The transporter is a two-wheeled, electric-powered scooter-like device that uses a complex array of gyroscopes and computers to mimic the human body's sense of balance.
Users lean forward to move forward, lean back to reverse course and turn by twisting the handle. The device looks like an old-fashioned push-type lawn mower, with the handle sticking up in the air and a platform to stand on where the cutting blades would be.
It is narrower than the average adult's shoulders. Users are expected to be able to travel about 11 miles on one battery charge, the company says.
With a top speed of 12 mph, the scooter is not a practical replacement for the automobile on long-distance trips, say officials at privately held Segway.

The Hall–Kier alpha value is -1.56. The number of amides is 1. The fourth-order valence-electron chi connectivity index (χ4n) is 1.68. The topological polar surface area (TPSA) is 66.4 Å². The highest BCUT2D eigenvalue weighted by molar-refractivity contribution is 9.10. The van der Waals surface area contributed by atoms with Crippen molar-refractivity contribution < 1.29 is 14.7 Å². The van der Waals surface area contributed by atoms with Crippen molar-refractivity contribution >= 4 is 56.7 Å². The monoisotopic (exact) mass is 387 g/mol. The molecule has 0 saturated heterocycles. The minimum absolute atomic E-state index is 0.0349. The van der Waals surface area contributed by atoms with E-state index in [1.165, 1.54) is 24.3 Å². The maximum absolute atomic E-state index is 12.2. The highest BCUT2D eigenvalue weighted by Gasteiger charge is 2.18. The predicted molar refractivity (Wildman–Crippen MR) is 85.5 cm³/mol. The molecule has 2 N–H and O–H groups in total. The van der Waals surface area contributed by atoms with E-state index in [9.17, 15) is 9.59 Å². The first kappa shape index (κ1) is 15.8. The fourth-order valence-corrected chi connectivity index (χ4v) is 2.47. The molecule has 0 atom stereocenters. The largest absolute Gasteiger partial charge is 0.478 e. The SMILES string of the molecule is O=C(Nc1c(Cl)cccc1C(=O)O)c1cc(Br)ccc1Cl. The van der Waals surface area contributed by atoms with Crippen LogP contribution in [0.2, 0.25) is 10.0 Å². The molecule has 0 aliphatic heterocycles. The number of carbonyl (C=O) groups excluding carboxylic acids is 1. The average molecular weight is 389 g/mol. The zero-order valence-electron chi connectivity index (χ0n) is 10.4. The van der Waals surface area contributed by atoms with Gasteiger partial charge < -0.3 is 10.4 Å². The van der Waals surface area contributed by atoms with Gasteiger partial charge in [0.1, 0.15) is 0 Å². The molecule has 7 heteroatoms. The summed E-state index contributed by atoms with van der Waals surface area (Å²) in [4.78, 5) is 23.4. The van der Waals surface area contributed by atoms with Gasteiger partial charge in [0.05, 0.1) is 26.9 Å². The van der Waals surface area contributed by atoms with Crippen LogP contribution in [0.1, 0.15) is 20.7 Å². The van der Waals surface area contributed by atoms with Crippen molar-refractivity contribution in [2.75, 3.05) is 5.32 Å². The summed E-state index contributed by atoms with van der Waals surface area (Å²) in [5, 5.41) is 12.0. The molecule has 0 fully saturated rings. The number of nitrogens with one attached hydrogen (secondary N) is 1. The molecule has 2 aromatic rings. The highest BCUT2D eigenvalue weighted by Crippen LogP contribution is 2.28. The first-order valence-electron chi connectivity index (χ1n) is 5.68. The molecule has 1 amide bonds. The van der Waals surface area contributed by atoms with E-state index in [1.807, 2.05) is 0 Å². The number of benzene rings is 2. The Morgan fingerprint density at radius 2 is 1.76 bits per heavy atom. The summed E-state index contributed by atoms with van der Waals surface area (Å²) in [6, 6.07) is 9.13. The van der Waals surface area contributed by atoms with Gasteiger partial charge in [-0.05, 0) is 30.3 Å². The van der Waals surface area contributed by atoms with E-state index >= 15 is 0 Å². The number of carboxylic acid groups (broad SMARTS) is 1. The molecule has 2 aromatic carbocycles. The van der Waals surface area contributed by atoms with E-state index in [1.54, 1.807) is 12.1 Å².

Rather, they see the machine as a handy way to get around congested urban areas where driving a car is inconvenient or impossible, or as a practical "people-mover" in developing nations such as China.
Delphi of Troy, Mich., helped Segway develop the circuit boards and user interface components for the transporter. Michelin North America worked with Segway to develop the tire and wheel assembly.
The transporter initially will be used in environments such as manufacturing plants, warehouse, and corporate and campus transportation. The U.S. Postal Service, Amazon.com and Michelin North America will be among the first to evaluate the product. Michelin plans to use the transporter at its R&D and plant sites.
Segway's transporter will be offered to consumers in late 2002.
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